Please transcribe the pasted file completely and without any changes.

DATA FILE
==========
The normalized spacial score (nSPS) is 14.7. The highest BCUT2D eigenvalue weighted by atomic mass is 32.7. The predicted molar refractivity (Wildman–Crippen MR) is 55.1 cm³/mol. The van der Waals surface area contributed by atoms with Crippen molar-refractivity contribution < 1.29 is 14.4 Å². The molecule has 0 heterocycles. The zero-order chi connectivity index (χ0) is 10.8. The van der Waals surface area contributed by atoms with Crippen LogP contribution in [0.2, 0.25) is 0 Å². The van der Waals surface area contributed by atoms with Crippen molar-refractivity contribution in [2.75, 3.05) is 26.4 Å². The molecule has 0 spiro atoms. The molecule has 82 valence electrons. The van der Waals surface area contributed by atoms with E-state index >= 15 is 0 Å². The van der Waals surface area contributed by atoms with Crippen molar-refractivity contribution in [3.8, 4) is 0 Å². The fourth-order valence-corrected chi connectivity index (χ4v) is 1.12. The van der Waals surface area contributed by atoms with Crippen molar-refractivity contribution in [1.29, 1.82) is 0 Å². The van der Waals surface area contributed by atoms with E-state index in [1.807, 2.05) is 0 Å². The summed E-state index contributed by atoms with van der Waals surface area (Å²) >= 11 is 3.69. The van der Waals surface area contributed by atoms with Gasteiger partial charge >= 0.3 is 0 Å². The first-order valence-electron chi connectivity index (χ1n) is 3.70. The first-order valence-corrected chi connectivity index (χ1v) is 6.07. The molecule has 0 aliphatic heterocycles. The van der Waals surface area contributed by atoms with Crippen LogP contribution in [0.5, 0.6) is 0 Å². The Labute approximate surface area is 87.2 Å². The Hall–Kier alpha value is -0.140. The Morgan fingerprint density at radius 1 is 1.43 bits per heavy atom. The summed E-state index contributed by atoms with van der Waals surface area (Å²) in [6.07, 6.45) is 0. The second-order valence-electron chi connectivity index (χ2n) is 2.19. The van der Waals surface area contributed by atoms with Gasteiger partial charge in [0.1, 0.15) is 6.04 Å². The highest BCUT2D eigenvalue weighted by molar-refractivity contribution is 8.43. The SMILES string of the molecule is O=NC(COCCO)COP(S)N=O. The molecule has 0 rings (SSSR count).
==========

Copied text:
The normalized spacial score (nSPS) is 14.7. The highest BCUT2D eigenvalue weighted by atomic mass is 32.7. The predicted molar refractivity (Wildman–Crippen MR) is 55.1 cm³/mol. The van der Waals surface area contributed by atoms with Crippen molar-refractivity contribution < 1.29 is 14.4 Å². The molecule has 0 heterocycles. The zero-order chi connectivity index (χ0) is 10.8. The van der Waals surface area contributed by atoms with Crippen LogP contribution in [0.2, 0.25) is 0 Å². The van der Waals surface area contributed by atoms with Crippen molar-refractivity contribution in [2.75, 3.05) is 26.4 Å². The molecule has 0 spiro atoms. The molecule has 82 valence electrons. The van der Waals surface area contributed by atoms with E-state index >= 15 is 0 Å². The van der Waals surface area contributed by atoms with Crippen molar-refractivity contribution in [3.8, 4) is 0 Å². The fourth-order valence-corrected chi connectivity index (χ4v) is 1.12. The van der Waals surface area contributed by atoms with Crippen molar-refractivity contribution in [1.29, 1.82) is 0 Å². The van der Waals surface area contributed by atoms with E-state index in [1.807, 2.05) is 0 Å². The summed E-state index contributed by atoms with van der Waals surface area (Å²) >= 11 is 3.69. The van der Waals surface area contributed by atoms with Gasteiger partial charge >= 0.3 is 0 Å². The first-order valence-electron chi connectivity index (χ1n) is 3.70. The first-order valence-corrected chi connectivity index (χ1v) is 6.07. The molecule has 0 aliphatic heterocycles. The van der Waals surface area contributed by atoms with Crippen LogP contribution in [0.5, 0.6) is 0 Å². The Labute approximate surface area is 87.2 Å². The Hall–Kier alpha value is -0.140. The Morgan fingerprint density at radius 1 is 1.43 bits per heavy atom. The summed E-state index contributed by atoms with van der Waals surface area (Å²) in [6.07, 6.45) is 0. The second-order valence-electron chi connectivity index (χ2n) is 2.19. The van der Waals surface area contributed by atoms with Gasteiger partial charge in [0.1, 0.15) is 6.04 Å². The highest BCUT2D eigenvalue weighted by molar-refractivity contribution is 8.43. The SMILES string of the molecule is O=NC(COCCO)COP(S)N=O. The molecule has 0 rings (SSSR count).